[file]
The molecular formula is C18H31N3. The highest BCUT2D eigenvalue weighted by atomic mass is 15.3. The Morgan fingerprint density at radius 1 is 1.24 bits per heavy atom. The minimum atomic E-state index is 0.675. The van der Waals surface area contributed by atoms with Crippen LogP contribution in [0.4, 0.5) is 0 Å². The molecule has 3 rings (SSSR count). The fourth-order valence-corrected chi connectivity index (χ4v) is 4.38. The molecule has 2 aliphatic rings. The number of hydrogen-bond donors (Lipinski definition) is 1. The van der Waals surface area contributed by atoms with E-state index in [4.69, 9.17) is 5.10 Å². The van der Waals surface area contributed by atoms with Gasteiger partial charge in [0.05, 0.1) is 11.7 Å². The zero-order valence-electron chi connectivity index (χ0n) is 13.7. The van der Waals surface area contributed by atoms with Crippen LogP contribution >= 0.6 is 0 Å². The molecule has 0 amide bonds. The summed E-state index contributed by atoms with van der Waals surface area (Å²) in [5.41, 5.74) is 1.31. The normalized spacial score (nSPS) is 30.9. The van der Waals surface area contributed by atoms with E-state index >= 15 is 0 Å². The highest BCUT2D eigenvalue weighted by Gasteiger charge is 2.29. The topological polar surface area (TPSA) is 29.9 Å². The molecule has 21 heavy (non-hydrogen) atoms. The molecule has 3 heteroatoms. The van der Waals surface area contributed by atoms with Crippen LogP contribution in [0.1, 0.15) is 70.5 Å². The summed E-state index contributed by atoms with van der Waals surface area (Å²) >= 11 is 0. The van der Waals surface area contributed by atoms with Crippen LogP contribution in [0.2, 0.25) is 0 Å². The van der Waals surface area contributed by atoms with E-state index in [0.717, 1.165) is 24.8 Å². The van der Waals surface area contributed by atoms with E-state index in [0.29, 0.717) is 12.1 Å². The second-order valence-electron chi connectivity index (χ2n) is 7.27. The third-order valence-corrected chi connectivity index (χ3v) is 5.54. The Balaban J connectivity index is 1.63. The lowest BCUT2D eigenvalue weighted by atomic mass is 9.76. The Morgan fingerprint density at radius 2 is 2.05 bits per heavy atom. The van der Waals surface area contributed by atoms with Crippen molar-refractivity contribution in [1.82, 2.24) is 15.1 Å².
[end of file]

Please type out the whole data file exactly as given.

The molecular formula is C18H31N3. The highest BCUT2D eigenvalue weighted by atomic mass is 15.3. The Morgan fingerprint density at radius 1 is 1.24 bits per heavy atom. The minimum atomic E-state index is 0.675. The van der Waals surface area contributed by atoms with Crippen LogP contribution in [0.4, 0.5) is 0 Å². The molecule has 3 rings (SSSR count). The fourth-order valence-corrected chi connectivity index (χ4v) is 4.38. The molecule has 2 aliphatic rings. The number of hydrogen-bond donors (Lipinski definition) is 1. The van der Waals surface area contributed by atoms with E-state index in [4.69, 9.17) is 5.10 Å². The van der Waals surface area contributed by atoms with Gasteiger partial charge in [0.05, 0.1) is 11.7 Å². The zero-order valence-electron chi connectivity index (χ0n) is 13.7. The van der Waals surface area contributed by atoms with Crippen LogP contribution >= 0.6 is 0 Å². The molecule has 0 amide bonds. The summed E-state index contributed by atoms with van der Waals surface area (Å²) in [5.41, 5.74) is 1.31. The normalized spacial score (nSPS) is 30.9. The van der Waals surface area contributed by atoms with E-state index >= 15 is 0 Å². The highest BCUT2D eigenvalue weighted by Gasteiger charge is 2.29. The topological polar surface area (TPSA) is 29.9 Å². The molecule has 21 heavy (non-hydrogen) atoms. The molecule has 3 heteroatoms. The van der Waals surface area contributed by atoms with Crippen LogP contribution in [0.1, 0.15) is 70.5 Å². The summed E-state index contributed by atoms with van der Waals surface area (Å²) >= 11 is 0. The van der Waals surface area contributed by atoms with Crippen LogP contribution in [0.2, 0.25) is 0 Å². The van der Waals surface area contributed by atoms with E-state index in [0.717, 1.165) is 24.8 Å². The van der Waals surface area contributed by atoms with E-state index in [0.29, 0.717) is 12.1 Å². The second-order valence-electron chi connectivity index (χ2n) is 7.27. The third-order valence-corrected chi connectivity index (χ3v) is 5.54. The Balaban J connectivity index is 1.63. The lowest BCUT2D eigenvalue weighted by atomic mass is 9.76. The Morgan fingerprint density at radius 2 is 2.05 bits per heavy atom. The van der Waals surface area contributed by atoms with Crippen molar-refractivity contribution in [1.82, 2.24) is 15.1 Å².